Iceland’s Blue Lagoon: A mineral-rich and milky blue, giant geothermal bath tub. The warm water comes from way beneath the earth’s surface and stays at a constant 98.6 degrees year round.
1. First things first: The Blue Lagoon has a cocktail bar in the middle of the water. Say whaaaa? Yes, a cocktail bar. Who’d a thunk it?
2. Everyone pays a fee to swim. Everyone must rinse off in the showers at the facility before entering the lagoon. Entrance fee info here.
3. The lagoon can get crowded. Best way to avoid the crowds? For a hefty 300 euros, they offer an exclusive lounge which can be booked out in 3 hour time slots. It is complete with a private indoor lagoon entrance, personal shower suite, robe, slippers, food and beverage service, Blue Lagoon spa products, private restrooms, a private rooftop deck, and your own personal butler service. The best part? You don’t have to wait in any lines and your butler can bring you some bubbly and eats from the Blue Lagoon’s LAVA Restaurant- room service style. Just imagine, after slipping on your robes you can sit in front of your private fireplace and enjoy a buttery bottle of white, like we did, just before getting into the warm lagoon water. Trust me when I say that this is the way to go. Above all, it is a tranquil and spa-like experience, unlike the general admission situation. Be sure to book the exclusive lounge far in advance through their online service, because there are only six exclusive rooms available; and each one has a limit of 2 people. Don’t miss out.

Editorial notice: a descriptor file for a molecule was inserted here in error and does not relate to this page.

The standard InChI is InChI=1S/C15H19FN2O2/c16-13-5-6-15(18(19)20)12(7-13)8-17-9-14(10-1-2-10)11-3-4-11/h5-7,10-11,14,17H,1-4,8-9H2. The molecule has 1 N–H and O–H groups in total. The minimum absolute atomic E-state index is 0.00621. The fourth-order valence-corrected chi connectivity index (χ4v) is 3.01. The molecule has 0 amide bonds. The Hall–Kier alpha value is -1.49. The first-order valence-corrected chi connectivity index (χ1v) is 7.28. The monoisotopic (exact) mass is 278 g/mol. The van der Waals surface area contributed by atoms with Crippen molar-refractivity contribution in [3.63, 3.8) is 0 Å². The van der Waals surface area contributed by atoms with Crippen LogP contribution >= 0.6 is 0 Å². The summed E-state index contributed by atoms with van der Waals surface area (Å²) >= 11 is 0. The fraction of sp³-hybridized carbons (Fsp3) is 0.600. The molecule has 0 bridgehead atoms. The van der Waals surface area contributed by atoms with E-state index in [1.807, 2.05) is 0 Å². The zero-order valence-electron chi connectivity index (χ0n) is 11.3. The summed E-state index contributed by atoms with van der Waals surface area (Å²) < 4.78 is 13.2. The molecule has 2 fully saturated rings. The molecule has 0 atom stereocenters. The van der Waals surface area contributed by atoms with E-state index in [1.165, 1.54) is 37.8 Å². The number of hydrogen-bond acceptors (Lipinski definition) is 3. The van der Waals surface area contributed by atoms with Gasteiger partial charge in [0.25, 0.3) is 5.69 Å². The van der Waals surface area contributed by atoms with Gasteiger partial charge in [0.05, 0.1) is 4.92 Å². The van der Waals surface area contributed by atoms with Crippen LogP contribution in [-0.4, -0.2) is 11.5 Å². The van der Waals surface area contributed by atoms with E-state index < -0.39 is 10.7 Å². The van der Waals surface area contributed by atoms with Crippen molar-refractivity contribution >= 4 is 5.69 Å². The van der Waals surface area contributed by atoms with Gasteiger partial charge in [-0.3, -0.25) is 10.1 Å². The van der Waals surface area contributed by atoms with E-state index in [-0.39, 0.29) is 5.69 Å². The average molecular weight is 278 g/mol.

4. I was rather disappointed when our guide told us that the Blue Lagoon was actually “an ecological disaster” created by a geothermal power plant experiment gone wrong. The warm water actually does come from a natural source underground, but this beautiful place would have been a whole lot cooler if it were put here by mother nature and not by some nearby Power Plant creating it to dump overspill water after it had been used to generate heat and electricity. I guess they had no idea it was going to pool up and look so darn majestic! Now, every month thousands of people pay to bathe in it. A very lucrative mistake if you ask me.
5. Be prepared to start loving the smell of rotten eggs, AKA sulphur. The natural hot water in all of Iceland has this smell, but it is very strong at the lagoon. You do get used to it after a little while.
6. Either do not submerge your hair into the water or leave conditioner in it while you swim. The water may be great for your skin but it will turn your hair into straw.
7. The white silica mud at the bottom of the pool makes for a great facial and actually does make the skin look and feel better.
8. The Blue Lagoon is located about 40 minutes driving distance from Iceland’s main town, Reykjavik. It is in a town called Grindavik on the Southwest coast. We hired a car and I believe it cost around $65 for the round trip transfer.
9. The lagoon features a sauna and steam bath carved out of a lava cave and a massaging waterfall. There is a big restaurant on the property LAVA Restaurant, as well as a spa shop and rooftop deck.